POC Blog

The random technotheolosophical blogging of Reid S. Monaghan

Whence Natural Theology

Some theo-geeks out there may be aware of the continental theological megaclash between Brunner and Barth in the 20th century over the place of "natural theology" in coming to a knowledge of God.  Now what is meant by natural theology is coming to a knowledge of God without special revelation - to form a view of God only form nature and reasoning.  Brunner advocated some form of this...Barth just yelled NEIN! A friend of mine and I were kicking it around a bit through e-mail and I found his thoughts clear and helpful. B&B here refers to Brunner and Barth. Emphasis is mine...

I couldn't work in one important criticism of B&B's language: they use the terms natural revelation, natural theology, and natural religion interchangeably.  I would use these terms to refer to different ideas and I think B&B use them to refer to different things....which makes B&B much harder to understand!

If God reveals himself cosmologically (in creation) , anthropologically (in humans), and Scripturally, the non-Scriptural means we call natural revelation.  Natural theology we could then define as any enterprise that places what we know about God from natural revelation on par with (above or foundational to) what know about God through Scripture.  I accept natural revelation; I reject natural theology. 

Biblical theology or let's just say theology takes Scripture as the starting point for knowledge of God and allows natural revelation a secondary and peripheral place.  We can think about God through natural revelation because we, though still in a fallen and thus humble state, can examine natural revelation in light of God's definitive self-revelation (Jesus in Scripture).  When we approach non-believers then with theistic arguments we are recognizing two things: (1) that belief in god is not equivalent to belief in God (Ex 20.2-3 & John 20.28), and any knowledge of God that takes natural revelation as the normalizing knowledge of god is idolatry. However, (2) those in whom the Spirit works will begin to recognize Him in his handiwork and when they hear true knowledge of God, in whatever form it has come to them, they will yield to it.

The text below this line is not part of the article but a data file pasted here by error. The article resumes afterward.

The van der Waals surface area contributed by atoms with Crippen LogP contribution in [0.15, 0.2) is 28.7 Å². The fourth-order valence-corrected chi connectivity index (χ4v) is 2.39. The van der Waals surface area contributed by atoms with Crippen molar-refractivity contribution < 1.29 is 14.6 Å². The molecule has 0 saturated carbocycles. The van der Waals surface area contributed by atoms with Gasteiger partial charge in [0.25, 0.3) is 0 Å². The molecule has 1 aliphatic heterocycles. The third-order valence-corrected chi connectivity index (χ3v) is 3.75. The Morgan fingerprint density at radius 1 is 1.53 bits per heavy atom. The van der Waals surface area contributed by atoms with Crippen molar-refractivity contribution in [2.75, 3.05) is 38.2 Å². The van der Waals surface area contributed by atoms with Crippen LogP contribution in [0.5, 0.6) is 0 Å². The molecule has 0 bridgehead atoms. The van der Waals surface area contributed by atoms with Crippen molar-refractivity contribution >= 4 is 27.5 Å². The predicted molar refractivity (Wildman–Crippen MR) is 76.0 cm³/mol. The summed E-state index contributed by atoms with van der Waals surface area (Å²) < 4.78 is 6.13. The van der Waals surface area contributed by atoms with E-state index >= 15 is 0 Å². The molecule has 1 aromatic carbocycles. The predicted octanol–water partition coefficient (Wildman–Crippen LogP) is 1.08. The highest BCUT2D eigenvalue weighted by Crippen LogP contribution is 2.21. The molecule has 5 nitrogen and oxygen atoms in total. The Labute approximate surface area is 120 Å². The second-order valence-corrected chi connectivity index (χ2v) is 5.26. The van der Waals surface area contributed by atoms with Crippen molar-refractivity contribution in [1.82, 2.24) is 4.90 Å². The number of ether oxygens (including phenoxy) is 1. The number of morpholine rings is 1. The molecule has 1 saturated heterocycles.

In other words, God reveals himself through natural revelation (transmitters of his Glory), but the receivers (our knowledge of God through them) are broken.  God's megaphone to the world falls on deaf ears.  Actually, no, God's natural revelation falls on twisted ears that turn knowledge of God into gods of our own design.  We justify our existence through them, though they come to dominate us.  Without the Spirit speaking through the lens of Scripture all knowledge of God is idolatry.  We thus stand condemned.  When we take the Scripture as our starting point we can use natural revelation as a secondary form of knowledge of God.  Some in whom the Spirit is at work will begin to recognize God through natural revelation, but we are people groping in the dark.  God might (may it be so!) use natural revelation to destroy false idols, to make us uncomfortable in our captivity to them, to prod us, and to prepare the way for true knowledge of Himself. 

So, yea, I agree!  Natural revelation has a place in evangelism: a pointer to our foundation, light, shepherd and sum of all things, King Jesus...

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